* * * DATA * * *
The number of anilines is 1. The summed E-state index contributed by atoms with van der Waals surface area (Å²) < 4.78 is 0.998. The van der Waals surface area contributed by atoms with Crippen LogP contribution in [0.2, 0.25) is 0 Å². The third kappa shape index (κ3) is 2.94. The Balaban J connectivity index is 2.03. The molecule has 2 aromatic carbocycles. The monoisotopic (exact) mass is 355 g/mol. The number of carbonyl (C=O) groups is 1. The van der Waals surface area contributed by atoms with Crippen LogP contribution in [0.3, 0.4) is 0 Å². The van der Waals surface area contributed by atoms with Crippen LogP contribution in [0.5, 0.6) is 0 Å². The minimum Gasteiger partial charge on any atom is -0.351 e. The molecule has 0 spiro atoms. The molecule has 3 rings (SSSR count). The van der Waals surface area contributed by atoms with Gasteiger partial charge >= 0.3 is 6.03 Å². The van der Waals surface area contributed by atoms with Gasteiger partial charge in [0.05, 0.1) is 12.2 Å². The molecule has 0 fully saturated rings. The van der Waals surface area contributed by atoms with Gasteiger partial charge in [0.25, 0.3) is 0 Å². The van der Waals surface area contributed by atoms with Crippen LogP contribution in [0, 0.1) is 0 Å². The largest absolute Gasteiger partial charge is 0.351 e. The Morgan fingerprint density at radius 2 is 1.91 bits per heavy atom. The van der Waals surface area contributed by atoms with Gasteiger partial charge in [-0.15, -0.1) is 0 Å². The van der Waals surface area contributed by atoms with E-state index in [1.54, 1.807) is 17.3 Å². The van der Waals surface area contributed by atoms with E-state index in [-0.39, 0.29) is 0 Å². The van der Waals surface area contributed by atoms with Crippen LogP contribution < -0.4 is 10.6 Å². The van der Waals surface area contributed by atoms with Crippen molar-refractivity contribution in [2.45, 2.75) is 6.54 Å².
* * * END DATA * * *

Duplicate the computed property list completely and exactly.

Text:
The number of anilines is 1. The summed E-state index contributed by atoms with van der Waals surface area (Å²) < 4.78 is 0.998. The van der Waals surface area contributed by atoms with Crippen LogP contribution in [0.2, 0.25) is 0 Å². The third kappa shape index (κ3) is 2.94. The Balaban J connectivity index is 2.03. The molecule has 2 aromatic carbocycles. The monoisotopic (exact) mass is 355 g/mol. The number of carbonyl (C=O) groups is 1. The van der Waals surface area contributed by atoms with Crippen LogP contribution in [0.3, 0.4) is 0 Å². The van der Waals surface area contributed by atoms with Crippen LogP contribution in [0.5, 0.6) is 0 Å². The minimum Gasteiger partial charge on any atom is -0.351 e. The molecule has 0 spiro atoms. The molecule has 3 rings (SSSR count). The van der Waals surface area contributed by atoms with Gasteiger partial charge >= 0.3 is 6.03 Å². The van der Waals surface area contributed by atoms with Gasteiger partial charge in [0.05, 0.1) is 12.2 Å². The molecule has 0 fully saturated rings. The van der Waals surface area contributed by atoms with Gasteiger partial charge in [0.25, 0.3) is 0 Å². The van der Waals surface area contributed by atoms with Crippen LogP contribution in [0, 0.1) is 0 Å². The largest absolute Gasteiger partial charge is 0.351 e. The Morgan fingerprint density at radius 2 is 1.91 bits per heavy atom. The van der Waals surface area contributed by atoms with Gasteiger partial charge in [-0.15, -0.1) is 0 Å². The van der Waals surface area contributed by atoms with E-state index in [1.54, 1.807) is 17.3 Å². The van der Waals surface area contributed by atoms with E-state index in [-0.39, 0.29) is 0 Å². The van der Waals surface area contributed by atoms with Crippen LogP contribution < -0.4 is 10.6 Å². The van der Waals surface area contributed by atoms with Crippen molar-refractivity contribution in [2.45, 2.75) is 6.54 Å².